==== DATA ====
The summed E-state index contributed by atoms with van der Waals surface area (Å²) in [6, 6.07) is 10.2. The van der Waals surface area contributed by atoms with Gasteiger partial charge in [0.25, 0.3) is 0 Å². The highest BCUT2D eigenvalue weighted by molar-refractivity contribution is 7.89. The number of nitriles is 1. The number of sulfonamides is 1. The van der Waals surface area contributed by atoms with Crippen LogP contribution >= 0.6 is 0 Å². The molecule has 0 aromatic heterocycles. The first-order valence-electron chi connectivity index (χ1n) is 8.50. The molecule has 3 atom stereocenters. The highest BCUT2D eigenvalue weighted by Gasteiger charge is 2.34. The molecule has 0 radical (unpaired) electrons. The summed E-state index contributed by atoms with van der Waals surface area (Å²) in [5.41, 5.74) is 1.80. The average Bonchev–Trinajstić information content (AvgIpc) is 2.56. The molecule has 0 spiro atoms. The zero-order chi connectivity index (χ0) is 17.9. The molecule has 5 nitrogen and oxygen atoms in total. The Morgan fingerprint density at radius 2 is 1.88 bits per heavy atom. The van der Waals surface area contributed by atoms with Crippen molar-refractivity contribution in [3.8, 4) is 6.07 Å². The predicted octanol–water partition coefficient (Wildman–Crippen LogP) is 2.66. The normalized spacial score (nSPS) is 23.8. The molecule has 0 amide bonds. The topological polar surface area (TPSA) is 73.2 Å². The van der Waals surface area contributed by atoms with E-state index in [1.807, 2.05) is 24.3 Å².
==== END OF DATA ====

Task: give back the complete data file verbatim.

The summed E-state index contributed by atoms with van der Waals surface area (Å²) in [6, 6.07) is 10.2. The van der Waals surface area contributed by atoms with Gasteiger partial charge in [0.25, 0.3) is 0 Å². The highest BCUT2D eigenvalue weighted by molar-refractivity contribution is 7.89. The number of nitriles is 1. The number of sulfonamides is 1. The van der Waals surface area contributed by atoms with Crippen LogP contribution >= 0.6 is 0 Å². The molecule has 0 aromatic heterocycles. The first-order valence-electron chi connectivity index (χ1n) is 8.50. The molecule has 3 atom stereocenters. The highest BCUT2D eigenvalue weighted by Gasteiger charge is 2.34. The molecule has 0 radical (unpaired) electrons. The summed E-state index contributed by atoms with van der Waals surface area (Å²) in [5.41, 5.74) is 1.80. The average Bonchev–Trinajstić information content (AvgIpc) is 2.56. The molecule has 0 spiro atoms. The zero-order chi connectivity index (χ0) is 17.9. The molecule has 5 nitrogen and oxygen atoms in total. The Morgan fingerprint density at radius 2 is 1.88 bits per heavy atom. The van der Waals surface area contributed by atoms with Crippen molar-refractivity contribution in [3.8, 4) is 6.07 Å². The predicted octanol–water partition coefficient (Wildman–Crippen LogP) is 2.66. The normalized spacial score (nSPS) is 23.8. The molecule has 0 amide bonds. The topological polar surface area (TPSA) is 73.2 Å². The van der Waals surface area contributed by atoms with E-state index in [1.807, 2.05) is 24.3 Å².